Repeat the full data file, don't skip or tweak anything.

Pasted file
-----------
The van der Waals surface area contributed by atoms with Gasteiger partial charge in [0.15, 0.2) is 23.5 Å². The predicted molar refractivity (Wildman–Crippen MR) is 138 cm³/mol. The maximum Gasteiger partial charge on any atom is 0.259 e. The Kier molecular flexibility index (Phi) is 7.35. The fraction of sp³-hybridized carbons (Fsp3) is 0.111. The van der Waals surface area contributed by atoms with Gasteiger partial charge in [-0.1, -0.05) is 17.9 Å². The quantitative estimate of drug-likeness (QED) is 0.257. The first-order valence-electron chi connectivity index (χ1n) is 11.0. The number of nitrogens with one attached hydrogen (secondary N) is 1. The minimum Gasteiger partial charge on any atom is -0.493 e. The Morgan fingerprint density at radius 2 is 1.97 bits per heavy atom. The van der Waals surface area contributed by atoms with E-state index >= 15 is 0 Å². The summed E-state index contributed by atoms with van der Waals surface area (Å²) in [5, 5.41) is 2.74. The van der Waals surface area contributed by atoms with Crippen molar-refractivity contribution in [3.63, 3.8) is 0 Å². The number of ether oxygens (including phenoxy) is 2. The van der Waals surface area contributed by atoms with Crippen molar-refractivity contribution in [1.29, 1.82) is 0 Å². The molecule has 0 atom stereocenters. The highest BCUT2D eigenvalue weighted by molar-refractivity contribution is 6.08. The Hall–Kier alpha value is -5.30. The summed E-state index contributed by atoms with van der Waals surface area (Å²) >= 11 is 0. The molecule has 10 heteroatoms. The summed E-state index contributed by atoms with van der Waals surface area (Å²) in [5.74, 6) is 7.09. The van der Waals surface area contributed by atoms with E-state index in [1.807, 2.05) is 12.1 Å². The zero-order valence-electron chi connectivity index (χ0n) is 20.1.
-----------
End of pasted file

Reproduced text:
The van der Waals surface area contributed by atoms with Gasteiger partial charge in [0.15, 0.2) is 23.5 Å². The predicted molar refractivity (Wildman–Crippen MR) is 138 cm³/mol. The maximum Gasteiger partial charge on any atom is 0.259 e. The Kier molecular flexibility index (Phi) is 7.35. The fraction of sp³-hybridized carbons (Fsp3) is 0.111. The van der Waals surface area contributed by atoms with Gasteiger partial charge in [-0.1, -0.05) is 17.9 Å². The quantitative estimate of drug-likeness (QED) is 0.257. The first-order valence-electron chi connectivity index (χ1n) is 11.0. The number of nitrogens with one attached hydrogen (secondary N) is 1. The minimum Gasteiger partial charge on any atom is -0.493 e. The Morgan fingerprint density at radius 2 is 1.97 bits per heavy atom. The van der Waals surface area contributed by atoms with E-state index >= 15 is 0 Å². The summed E-state index contributed by atoms with van der Waals surface area (Å²) in [5, 5.41) is 2.74. The van der Waals surface area contributed by atoms with Crippen molar-refractivity contribution in [3.63, 3.8) is 0 Å². The number of ether oxygens (including phenoxy) is 2. The van der Waals surface area contributed by atoms with Crippen molar-refractivity contribution in [1.29, 1.82) is 0 Å². The molecule has 0 atom stereocenters. The highest BCUT2D eigenvalue weighted by molar-refractivity contribution is 6.08. The Hall–Kier alpha value is -5.30. The summed E-state index contributed by atoms with van der Waals surface area (Å²) >= 11 is 0. The molecule has 10 heteroatoms. The summed E-state index contributed by atoms with van der Waals surface area (Å²) in [5.74, 6) is 7.09. The van der Waals surface area contributed by atoms with E-state index in [1.807, 2.05) is 12.1 Å². The zero-order valence-electron chi connectivity index (χ0n) is 20.1.